Falco

The late Falco (Johann Hoelcel) was something of a hero in his native Austria; although he sang (in a random pastiche of accented English and German) like an arch, continental smoothie, his shtick was slick, thematically simpleminded chart fare, syncopated and fashionably automated (lots of synth, computerized drums with roto-tom and cymbal overdubs). The best…

Charlie Pickett and the Eggs

These Floridans throw original tunes in with covers of wildly varying notoriety, shake it all up and pour out fiery stuff. That frontman Charlie Pickett’s own tunes often compare favorably to those he chooses to cover makes their scarcity on the live LP disappointing, and using three tunes by the Pirates (during and after Johnny…

Dead or Alive

Dead or Alive’s cross-dressing poseur/leader/singer Pete Burns can claim historical credit in the second Liverpool explosion — he was in a brief but seminal band with Julian Cope and Pete (Wah!) Wylie before founding Nightmares in Wax, the developmental predecessor to Dead or Alive. The early EP finds him searching for meaning and truth while…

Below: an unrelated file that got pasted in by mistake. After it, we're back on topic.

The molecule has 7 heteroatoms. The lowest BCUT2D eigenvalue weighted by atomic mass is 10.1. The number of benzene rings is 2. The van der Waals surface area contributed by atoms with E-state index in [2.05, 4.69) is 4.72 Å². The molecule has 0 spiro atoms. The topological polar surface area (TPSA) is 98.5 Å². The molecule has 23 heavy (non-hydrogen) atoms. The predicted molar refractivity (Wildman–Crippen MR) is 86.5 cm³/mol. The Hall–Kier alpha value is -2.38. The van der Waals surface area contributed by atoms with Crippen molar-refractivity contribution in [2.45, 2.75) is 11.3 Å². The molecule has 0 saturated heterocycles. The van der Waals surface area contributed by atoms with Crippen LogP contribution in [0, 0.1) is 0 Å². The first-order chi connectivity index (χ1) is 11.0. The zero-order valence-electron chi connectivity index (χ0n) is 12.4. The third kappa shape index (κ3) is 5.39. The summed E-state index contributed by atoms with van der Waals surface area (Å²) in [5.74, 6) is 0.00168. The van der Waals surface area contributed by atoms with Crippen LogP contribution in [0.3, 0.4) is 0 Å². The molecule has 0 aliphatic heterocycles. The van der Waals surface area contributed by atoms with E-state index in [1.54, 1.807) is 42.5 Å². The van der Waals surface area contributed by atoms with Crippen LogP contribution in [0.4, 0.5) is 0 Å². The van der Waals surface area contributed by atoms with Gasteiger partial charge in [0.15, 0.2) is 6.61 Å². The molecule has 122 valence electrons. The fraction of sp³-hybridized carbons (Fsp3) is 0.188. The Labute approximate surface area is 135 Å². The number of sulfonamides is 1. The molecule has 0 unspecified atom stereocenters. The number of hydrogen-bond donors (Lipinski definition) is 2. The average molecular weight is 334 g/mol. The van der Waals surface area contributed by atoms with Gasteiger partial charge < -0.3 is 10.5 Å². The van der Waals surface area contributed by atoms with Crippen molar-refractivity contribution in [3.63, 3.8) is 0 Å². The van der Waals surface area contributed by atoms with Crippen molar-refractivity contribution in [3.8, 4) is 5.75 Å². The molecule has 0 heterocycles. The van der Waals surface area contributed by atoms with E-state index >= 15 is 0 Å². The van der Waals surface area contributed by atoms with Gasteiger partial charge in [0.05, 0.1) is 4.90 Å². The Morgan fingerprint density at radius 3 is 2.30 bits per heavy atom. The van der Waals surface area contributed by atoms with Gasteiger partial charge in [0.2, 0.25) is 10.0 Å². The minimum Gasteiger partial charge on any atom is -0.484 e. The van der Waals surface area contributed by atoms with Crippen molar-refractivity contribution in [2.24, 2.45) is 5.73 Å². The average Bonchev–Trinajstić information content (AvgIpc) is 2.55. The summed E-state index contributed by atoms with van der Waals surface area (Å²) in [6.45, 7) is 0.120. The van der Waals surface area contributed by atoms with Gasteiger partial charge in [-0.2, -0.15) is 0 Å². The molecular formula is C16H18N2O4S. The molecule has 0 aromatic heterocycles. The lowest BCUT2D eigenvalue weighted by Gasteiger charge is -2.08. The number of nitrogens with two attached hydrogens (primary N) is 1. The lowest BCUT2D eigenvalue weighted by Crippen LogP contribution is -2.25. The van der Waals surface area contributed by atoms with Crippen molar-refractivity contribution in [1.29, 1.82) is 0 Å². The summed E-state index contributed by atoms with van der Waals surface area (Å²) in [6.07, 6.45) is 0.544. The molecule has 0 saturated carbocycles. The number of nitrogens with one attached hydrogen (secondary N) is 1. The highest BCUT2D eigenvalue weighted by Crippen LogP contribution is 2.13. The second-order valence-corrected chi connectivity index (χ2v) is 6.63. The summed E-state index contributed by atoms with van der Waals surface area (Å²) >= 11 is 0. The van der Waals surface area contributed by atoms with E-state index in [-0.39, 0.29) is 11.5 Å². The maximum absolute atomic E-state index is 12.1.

Howard Werth

Werth’s checkered career has included singing in lovable British folk-pop deviants Audience, almost joining the Doors as Jim Morrison’s replacement and putting out a single on California indie punk label Dangerhouse, backed by local LA talent (including a Wall of Voodoo member-to-be). Funnily enough, this solo album (Werth issued his prior solo LP in 1975)…

Echo & the Bunnymen

The vanguard foursome — at its late-’78 start, a trio plus Echo the drum machine — emerged from Liverpool’s new wave renaissance with a debut album stunning in its starkness and power. Unlike also-rans with the same idea, Ian McCulloch’s specter-of-Jim Morrison vocals are no mere pilferage; where Morrison would have ordered you on your…

Crowded House

Crowded House, the group New Zealand songwriter/singer/guitarist Neil Finn formed (with bassist Nick Seymour, who happens to be the brother of Hunters and Collectors leader Mark Seymour) after Split Enz, followed the trend toward simplification of that band’s later albums. Despite occasional keyboards (on disc by Finn and producer Mitchell Froom and onstage by ex-Enzman…